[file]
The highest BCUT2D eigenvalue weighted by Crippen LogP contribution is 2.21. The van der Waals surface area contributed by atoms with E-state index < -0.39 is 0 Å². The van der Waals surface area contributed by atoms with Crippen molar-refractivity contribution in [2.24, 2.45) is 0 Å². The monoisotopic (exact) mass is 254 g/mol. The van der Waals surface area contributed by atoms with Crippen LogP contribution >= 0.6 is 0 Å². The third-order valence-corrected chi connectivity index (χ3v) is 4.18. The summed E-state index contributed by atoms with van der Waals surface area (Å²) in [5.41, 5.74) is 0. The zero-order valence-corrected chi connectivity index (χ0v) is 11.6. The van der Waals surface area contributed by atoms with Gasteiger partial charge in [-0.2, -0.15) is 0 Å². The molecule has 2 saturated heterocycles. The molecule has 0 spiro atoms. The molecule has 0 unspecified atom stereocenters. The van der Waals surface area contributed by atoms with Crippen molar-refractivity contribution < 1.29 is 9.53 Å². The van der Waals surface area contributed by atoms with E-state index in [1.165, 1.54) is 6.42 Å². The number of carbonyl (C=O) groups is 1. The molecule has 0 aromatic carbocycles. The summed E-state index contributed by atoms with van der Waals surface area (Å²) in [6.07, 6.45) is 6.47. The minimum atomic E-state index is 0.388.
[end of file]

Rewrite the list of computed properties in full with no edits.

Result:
The highest BCUT2D eigenvalue weighted by Crippen LogP contribution is 2.21. The van der Waals surface area contributed by atoms with E-state index < -0.39 is 0 Å². The van der Waals surface area contributed by atoms with Crippen molar-refractivity contribution in [2.24, 2.45) is 0 Å². The monoisotopic (exact) mass is 254 g/mol. The van der Waals surface area contributed by atoms with Crippen LogP contribution >= 0.6 is 0 Å². The third-order valence-corrected chi connectivity index (χ3v) is 4.18. The summed E-state index contributed by atoms with van der Waals surface area (Å²) in [5.41, 5.74) is 0. The zero-order valence-corrected chi connectivity index (χ0v) is 11.6. The van der Waals surface area contributed by atoms with Gasteiger partial charge in [-0.2, -0.15) is 0 Å². The molecule has 2 saturated heterocycles. The molecule has 0 spiro atoms. The molecule has 0 unspecified atom stereocenters. The van der Waals surface area contributed by atoms with Crippen molar-refractivity contribution < 1.29 is 9.53 Å². The van der Waals surface area contributed by atoms with E-state index in [1.165, 1.54) is 6.42 Å². The number of carbonyl (C=O) groups is 1. The molecule has 0 aromatic carbocycles. The summed E-state index contributed by atoms with van der Waals surface area (Å²) in [6.07, 6.45) is 6.47. The minimum atomic E-state index is 0.388.